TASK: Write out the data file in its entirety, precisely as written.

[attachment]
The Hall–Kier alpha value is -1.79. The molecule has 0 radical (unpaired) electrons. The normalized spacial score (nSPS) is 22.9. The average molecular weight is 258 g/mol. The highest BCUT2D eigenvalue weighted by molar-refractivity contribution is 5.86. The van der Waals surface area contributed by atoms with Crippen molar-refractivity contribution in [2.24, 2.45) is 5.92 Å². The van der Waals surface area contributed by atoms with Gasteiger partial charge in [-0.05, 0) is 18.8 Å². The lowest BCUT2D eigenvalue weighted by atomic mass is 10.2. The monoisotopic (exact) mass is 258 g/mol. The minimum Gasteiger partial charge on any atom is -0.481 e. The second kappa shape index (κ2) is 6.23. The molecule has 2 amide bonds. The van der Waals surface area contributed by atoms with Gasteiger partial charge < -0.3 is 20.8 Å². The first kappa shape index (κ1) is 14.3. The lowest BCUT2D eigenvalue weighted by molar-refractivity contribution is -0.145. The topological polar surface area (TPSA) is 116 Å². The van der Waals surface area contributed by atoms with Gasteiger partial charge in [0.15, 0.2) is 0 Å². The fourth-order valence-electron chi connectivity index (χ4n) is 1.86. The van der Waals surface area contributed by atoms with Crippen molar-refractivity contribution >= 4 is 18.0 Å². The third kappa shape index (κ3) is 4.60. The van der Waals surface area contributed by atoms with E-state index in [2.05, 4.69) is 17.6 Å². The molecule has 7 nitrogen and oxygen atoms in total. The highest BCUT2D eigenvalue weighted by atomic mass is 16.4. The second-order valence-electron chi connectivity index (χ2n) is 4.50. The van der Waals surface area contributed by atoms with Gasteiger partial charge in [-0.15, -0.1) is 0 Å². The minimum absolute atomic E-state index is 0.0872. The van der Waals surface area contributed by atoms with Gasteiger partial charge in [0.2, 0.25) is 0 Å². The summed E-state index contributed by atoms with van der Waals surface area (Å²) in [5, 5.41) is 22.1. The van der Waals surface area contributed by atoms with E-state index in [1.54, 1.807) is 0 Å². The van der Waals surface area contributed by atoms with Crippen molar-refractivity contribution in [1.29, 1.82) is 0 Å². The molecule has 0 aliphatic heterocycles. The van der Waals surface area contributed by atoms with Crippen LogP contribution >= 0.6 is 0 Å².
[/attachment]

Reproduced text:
The Hall–Kier alpha value is -1.79. The molecule has 0 radical (unpaired) electrons. The normalized spacial score (nSPS) is 22.9. The average molecular weight is 258 g/mol. The highest BCUT2D eigenvalue weighted by molar-refractivity contribution is 5.86. The van der Waals surface area contributed by atoms with Crippen molar-refractivity contribution in [2.24, 2.45) is 5.92 Å². The van der Waals surface area contributed by atoms with Gasteiger partial charge in [-0.05, 0) is 18.8 Å². The lowest BCUT2D eigenvalue weighted by atomic mass is 10.2. The monoisotopic (exact) mass is 258 g/mol. The minimum Gasteiger partial charge on any atom is -0.481 e. The second kappa shape index (κ2) is 6.23. The molecule has 2 amide bonds. The van der Waals surface area contributed by atoms with Gasteiger partial charge < -0.3 is 20.8 Å². The first kappa shape index (κ1) is 14.3. The lowest BCUT2D eigenvalue weighted by molar-refractivity contribution is -0.145. The topological polar surface area (TPSA) is 116 Å². The van der Waals surface area contributed by atoms with Gasteiger partial charge in [0.15, 0.2) is 0 Å². The fourth-order valence-electron chi connectivity index (χ4n) is 1.86. The van der Waals surface area contributed by atoms with Crippen molar-refractivity contribution >= 4 is 18.0 Å². The third kappa shape index (κ3) is 4.60. The van der Waals surface area contributed by atoms with E-state index in [2.05, 4.69) is 17.6 Å². The molecule has 7 nitrogen and oxygen atoms in total. The highest BCUT2D eigenvalue weighted by atomic mass is 16.4. The second-order valence-electron chi connectivity index (χ2n) is 4.50. The van der Waals surface area contributed by atoms with Gasteiger partial charge in [-0.15, -0.1) is 0 Å². The minimum absolute atomic E-state index is 0.0872. The van der Waals surface area contributed by atoms with Gasteiger partial charge in [0.2, 0.25) is 0 Å². The summed E-state index contributed by atoms with van der Waals surface area (Å²) in [5, 5.41) is 22.1. The van der Waals surface area contributed by atoms with E-state index in [1.54, 1.807) is 0 Å². The van der Waals surface area contributed by atoms with Crippen molar-refractivity contribution in [1.29, 1.82) is 0 Å². The molecule has 0 aliphatic heterocycles. The van der Waals surface area contributed by atoms with Crippen LogP contribution >= 0.6 is 0 Å².